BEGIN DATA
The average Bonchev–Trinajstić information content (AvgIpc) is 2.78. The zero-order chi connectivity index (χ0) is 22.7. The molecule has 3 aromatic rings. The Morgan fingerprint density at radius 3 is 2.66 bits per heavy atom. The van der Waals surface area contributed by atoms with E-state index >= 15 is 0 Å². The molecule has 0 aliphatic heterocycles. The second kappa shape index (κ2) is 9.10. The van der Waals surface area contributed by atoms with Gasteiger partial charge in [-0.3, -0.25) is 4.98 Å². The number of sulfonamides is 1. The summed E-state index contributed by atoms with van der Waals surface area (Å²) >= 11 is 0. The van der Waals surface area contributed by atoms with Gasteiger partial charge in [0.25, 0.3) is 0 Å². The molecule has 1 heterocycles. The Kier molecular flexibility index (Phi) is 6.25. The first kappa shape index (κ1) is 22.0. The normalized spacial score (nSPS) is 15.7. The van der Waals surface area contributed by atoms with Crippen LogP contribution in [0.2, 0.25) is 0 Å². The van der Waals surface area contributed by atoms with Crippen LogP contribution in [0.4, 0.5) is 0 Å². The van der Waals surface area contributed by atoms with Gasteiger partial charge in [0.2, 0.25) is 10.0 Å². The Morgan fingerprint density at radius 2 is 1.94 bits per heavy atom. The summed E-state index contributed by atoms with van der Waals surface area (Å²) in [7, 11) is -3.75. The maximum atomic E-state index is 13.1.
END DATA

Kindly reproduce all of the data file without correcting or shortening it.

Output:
The average Bonchev–Trinajstić information content (AvgIpc) is 2.78. The zero-order chi connectivity index (χ0) is 22.7. The molecule has 3 aromatic rings. The Morgan fingerprint density at radius 3 is 2.66 bits per heavy atom. The van der Waals surface area contributed by atoms with E-state index >= 15 is 0 Å². The molecule has 0 aliphatic heterocycles. The second kappa shape index (κ2) is 9.10. The van der Waals surface area contributed by atoms with Gasteiger partial charge in [-0.3, -0.25) is 4.98 Å². The number of sulfonamides is 1. The summed E-state index contributed by atoms with van der Waals surface area (Å²) >= 11 is 0. The van der Waals surface area contributed by atoms with Gasteiger partial charge in [0.25, 0.3) is 0 Å². The molecule has 1 heterocycles. The Kier molecular flexibility index (Phi) is 6.25. The first kappa shape index (κ1) is 22.0. The normalized spacial score (nSPS) is 15.7. The van der Waals surface area contributed by atoms with Crippen LogP contribution in [0.2, 0.25) is 0 Å². The van der Waals surface area contributed by atoms with Crippen LogP contribution in [0.4, 0.5) is 0 Å². The van der Waals surface area contributed by atoms with Gasteiger partial charge in [0.2, 0.25) is 10.0 Å². The Morgan fingerprint density at radius 2 is 1.94 bits per heavy atom. The summed E-state index contributed by atoms with van der Waals surface area (Å²) in [7, 11) is -3.75. The maximum atomic E-state index is 13.1.